Thanks Manju.

Hi Solilo

We began as a one party system and then splintered to a million parties in sixty years....

There are many reasons why this has happened but some are key as mentioned in my post.

Sraboney said...

Yes Mavin, it does take a lot to be secular because all human beings are prejudiced...The trick is to have laws to correct these prejudices at least legally...

Mavin said...


The best part is...we have all the laws. The worst is...nobody takes them seriously.

J P Joshi said...

Very logically argued. Agree with you "This has been one long story of endless mis-management, men of straw and doubtful integrity at the helm of affairs, blatant abuse of power, instituionalised corruption, open prejudice, devious games, politics being kept as an exclusive preserve of a few classes to the exclusion of the vast majority, over centralisation, politics of appeasement, imposing social hegemony through language…etc., crony capitalism are just some of the reasons." Though personally I do not believe that regionalism is a bad thing for such a diverse country, and so early in our evolution. Regional parties play the role of moderators, and help the benefits of development reach into corners it would not, if there were only large national parties at the helm.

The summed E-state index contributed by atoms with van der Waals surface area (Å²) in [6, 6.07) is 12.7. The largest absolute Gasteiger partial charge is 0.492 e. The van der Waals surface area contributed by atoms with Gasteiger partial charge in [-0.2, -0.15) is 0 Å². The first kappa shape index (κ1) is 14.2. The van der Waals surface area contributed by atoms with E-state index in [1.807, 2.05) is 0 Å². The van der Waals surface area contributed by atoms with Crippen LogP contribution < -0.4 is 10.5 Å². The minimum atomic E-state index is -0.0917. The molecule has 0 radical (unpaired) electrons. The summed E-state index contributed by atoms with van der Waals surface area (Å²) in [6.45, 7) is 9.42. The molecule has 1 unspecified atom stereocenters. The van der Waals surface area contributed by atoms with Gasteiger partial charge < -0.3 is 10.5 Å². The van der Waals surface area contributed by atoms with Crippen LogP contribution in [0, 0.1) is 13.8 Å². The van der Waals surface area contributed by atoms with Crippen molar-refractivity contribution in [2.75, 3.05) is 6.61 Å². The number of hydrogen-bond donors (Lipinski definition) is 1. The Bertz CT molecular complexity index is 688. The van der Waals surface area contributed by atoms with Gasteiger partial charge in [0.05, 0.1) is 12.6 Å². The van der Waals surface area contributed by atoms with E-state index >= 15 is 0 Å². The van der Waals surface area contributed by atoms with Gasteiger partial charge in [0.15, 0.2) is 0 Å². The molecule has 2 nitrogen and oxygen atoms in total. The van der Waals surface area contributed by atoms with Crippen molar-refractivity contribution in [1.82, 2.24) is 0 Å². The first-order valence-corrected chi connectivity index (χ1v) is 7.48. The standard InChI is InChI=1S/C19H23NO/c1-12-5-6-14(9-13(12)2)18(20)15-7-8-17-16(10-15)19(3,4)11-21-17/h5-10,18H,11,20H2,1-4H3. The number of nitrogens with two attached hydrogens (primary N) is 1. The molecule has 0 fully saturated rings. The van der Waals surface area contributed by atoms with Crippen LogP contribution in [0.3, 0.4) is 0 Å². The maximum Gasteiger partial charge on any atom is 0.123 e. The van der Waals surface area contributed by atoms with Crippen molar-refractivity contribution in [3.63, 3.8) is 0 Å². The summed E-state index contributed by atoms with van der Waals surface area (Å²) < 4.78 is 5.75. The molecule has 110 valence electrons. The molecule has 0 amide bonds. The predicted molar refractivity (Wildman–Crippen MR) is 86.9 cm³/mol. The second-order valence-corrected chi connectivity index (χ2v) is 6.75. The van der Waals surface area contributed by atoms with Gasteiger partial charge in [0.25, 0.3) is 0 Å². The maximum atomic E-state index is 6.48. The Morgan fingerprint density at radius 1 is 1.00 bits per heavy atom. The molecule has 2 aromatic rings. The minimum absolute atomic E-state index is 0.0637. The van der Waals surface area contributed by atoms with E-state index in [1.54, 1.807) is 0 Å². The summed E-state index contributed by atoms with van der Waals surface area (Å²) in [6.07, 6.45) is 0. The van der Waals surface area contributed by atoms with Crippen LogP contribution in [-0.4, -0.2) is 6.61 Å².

I believe effectively we have three major groupings comprising of many regional parties and a few national parties. The regional parties are going to decide which grouping comes into power at the centre. However, the manner in which some of the regional parties operate leaves much to be desired in some cases though.

Look forward to your next post on the subject.

Mavin said...

Hello JPJ,

Regional parties have to set their agenda in a way that helps meet regional aspirations and these dovetail within the national goals.

Surely, it does not mean banning English, computers and going back to the stone ages as Mr. Mulayam Singh Yadav would like us to.

Anrosh said...

regionalism is part of everyone's identity --

it has crept into office politics and promotions now --
it was only a matter of time that it would sit front and centre on any table - like the political glass.